A. Amendment 782

         Amendment 782 to the United States Sentencing Guidelines went into effect “on November 1, 2014, and applies retroactively.” United States v. Goodwin, 635 Fed.Appx. 490, 493 (10th Cir. 2015). “The amendment ‘reduced the base offense levels assigned to drug quantities in U.S.S.G. § 2D1.1, effectively lowering the Guidelines minimum sentences for drug offenses.'” United States v. Kurtz, 819 F.3d 1230, 1234 (10th Cir. 2016) (quoting Goodwin, 635 Fed.Appx. at 493 (citing U.S.S.G., suppl. to app. C, amend. 782 (2014)); subsequent citation omitted). Mr. Romero is not eligible for a reduced sentence under Amendment 782, however, because his sentence was based on his career offender status under United States Sentencing Guideline § 4B1.1, and not on United States Sentencing Guideline § 2D1.1. See United States v. Washington, 655 Fed.Appx. 714, 716 (10th Cir. 2016).

         B. Hughes

         Mr. Romero also asks the Court to consider whether he is eligible for a reduction under Hughes, where “the Supreme Court held that a defendant is not categorically ineligible for Section 3582(c)(2) relief merely because he entered into a plea agreement pursuant to Federal Rule of Criminal Procedure 11(c)(1)(C).” United States v. Madrid, No. 11-CR-2516-WJ, 2019 WL 184053, at *2 (D.N.M. Jan. 14, 2019). “Under Hughes a defendant who was sentenced under an 11(c)(1)(C) agreement may seek a sentence correction if his sentence was ‘based on' a sentencing guideline range that was subsequently reduced by the Sentencing Commission.” Id. (citing Hughes, 138 S.Ct. at 1775). “A sentence will be ‘based on' a guidelines range ‘if the range was a basis for the court's exercise of discretion in imposing a sentence,' in that it was a foundation or starting point for the district court's sentencing calculation.” Id. (citing Hughes, 138 S.Ct. at 1775). The Court need not consider whether Mr. Romero's sentence is eligible for reduction in light of Hughes, however, because the Court based the sentence on his career-offender status. See Id. Consequently, Hughes does not provide a basis for modification of his sentence under 18 U.S.C. § 3582(c)(2). See Id. (citing United States v. Wallace, 742 Fed.Appx. 354, 358 (10th Cir. 2018) (“holding that Amendment 782 and Hughes did not affect sentencing if Court relied on sentencing range based on a Defendant's career-offender status”)).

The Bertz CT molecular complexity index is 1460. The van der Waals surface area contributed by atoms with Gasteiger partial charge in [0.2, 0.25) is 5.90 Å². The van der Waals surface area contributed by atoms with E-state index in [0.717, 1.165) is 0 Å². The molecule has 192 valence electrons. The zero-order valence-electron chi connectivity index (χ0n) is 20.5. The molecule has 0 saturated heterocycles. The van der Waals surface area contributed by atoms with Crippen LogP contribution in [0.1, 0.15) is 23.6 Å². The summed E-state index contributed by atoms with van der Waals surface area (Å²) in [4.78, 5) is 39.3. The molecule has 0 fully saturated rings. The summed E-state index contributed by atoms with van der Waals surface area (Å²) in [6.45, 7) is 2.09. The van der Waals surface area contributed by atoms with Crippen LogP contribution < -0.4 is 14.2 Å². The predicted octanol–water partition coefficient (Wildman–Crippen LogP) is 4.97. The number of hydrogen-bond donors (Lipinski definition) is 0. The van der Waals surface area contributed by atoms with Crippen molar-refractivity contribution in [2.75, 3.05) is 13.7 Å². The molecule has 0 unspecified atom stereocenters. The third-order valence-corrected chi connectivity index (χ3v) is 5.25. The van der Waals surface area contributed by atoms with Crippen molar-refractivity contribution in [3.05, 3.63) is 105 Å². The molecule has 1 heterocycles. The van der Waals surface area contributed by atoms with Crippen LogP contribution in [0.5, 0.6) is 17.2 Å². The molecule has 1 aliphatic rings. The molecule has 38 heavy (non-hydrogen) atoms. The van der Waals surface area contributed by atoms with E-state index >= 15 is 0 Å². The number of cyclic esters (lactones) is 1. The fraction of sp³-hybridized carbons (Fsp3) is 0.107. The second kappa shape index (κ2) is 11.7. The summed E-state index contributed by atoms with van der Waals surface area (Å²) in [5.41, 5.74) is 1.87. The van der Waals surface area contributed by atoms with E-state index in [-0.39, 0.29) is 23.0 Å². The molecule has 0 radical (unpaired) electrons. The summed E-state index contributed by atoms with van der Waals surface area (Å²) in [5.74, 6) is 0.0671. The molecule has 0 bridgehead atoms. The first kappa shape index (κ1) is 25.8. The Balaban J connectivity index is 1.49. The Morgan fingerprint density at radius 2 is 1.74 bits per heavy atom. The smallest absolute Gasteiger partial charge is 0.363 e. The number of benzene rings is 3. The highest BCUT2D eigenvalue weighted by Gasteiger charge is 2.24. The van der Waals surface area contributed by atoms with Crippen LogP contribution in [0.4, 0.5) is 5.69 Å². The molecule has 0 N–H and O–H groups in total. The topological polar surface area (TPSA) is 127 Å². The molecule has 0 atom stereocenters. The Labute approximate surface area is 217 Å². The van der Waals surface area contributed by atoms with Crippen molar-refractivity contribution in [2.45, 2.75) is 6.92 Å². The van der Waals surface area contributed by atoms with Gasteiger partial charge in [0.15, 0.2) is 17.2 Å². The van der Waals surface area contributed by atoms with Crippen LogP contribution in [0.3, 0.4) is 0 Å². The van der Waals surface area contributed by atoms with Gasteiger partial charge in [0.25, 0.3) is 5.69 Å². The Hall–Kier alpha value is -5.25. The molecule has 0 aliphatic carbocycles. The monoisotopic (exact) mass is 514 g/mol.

THEREFORE,

         IT IS ORDERED that Defendant's Motion to Reduce ...